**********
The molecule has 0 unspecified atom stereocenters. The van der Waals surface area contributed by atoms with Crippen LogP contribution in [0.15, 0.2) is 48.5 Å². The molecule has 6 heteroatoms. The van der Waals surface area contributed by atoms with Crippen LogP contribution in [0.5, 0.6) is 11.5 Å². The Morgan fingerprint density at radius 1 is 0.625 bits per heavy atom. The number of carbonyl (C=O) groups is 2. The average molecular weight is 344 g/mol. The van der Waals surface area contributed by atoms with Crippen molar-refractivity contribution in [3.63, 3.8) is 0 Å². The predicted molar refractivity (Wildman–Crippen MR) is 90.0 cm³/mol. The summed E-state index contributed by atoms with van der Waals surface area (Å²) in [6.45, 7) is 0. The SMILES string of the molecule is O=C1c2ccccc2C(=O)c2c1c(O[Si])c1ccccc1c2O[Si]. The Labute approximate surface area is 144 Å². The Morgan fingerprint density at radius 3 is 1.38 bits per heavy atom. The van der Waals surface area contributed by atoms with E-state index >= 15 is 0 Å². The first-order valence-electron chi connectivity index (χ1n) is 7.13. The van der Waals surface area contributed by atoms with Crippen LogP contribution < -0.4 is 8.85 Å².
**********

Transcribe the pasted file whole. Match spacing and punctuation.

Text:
The molecule has 0 unspecified atom stereocenters. The van der Waals surface area contributed by atoms with Crippen LogP contribution in [0.15, 0.2) is 48.5 Å². The molecule has 6 heteroatoms. The van der Waals surface area contributed by atoms with Crippen LogP contribution in [0.5, 0.6) is 11.5 Å². The Morgan fingerprint density at radius 1 is 0.625 bits per heavy atom. The number of carbonyl (C=O) groups is 2. The average molecular weight is 344 g/mol. The van der Waals surface area contributed by atoms with Crippen molar-refractivity contribution in [3.63, 3.8) is 0 Å². The predicted molar refractivity (Wildman–Crippen MR) is 90.0 cm³/mol. The summed E-state index contributed by atoms with van der Waals surface area (Å²) in [6.45, 7) is 0. The SMILES string of the molecule is O=C1c2ccccc2C(=O)c2c1c(O[Si])c1ccccc1c2O[Si]. The Labute approximate surface area is 144 Å². The Morgan fingerprint density at radius 3 is 1.38 bits per heavy atom. The van der Waals surface area contributed by atoms with E-state index >= 15 is 0 Å². The first-order valence-electron chi connectivity index (χ1n) is 7.13. The van der Waals surface area contributed by atoms with Crippen LogP contribution < -0.4 is 8.85 Å².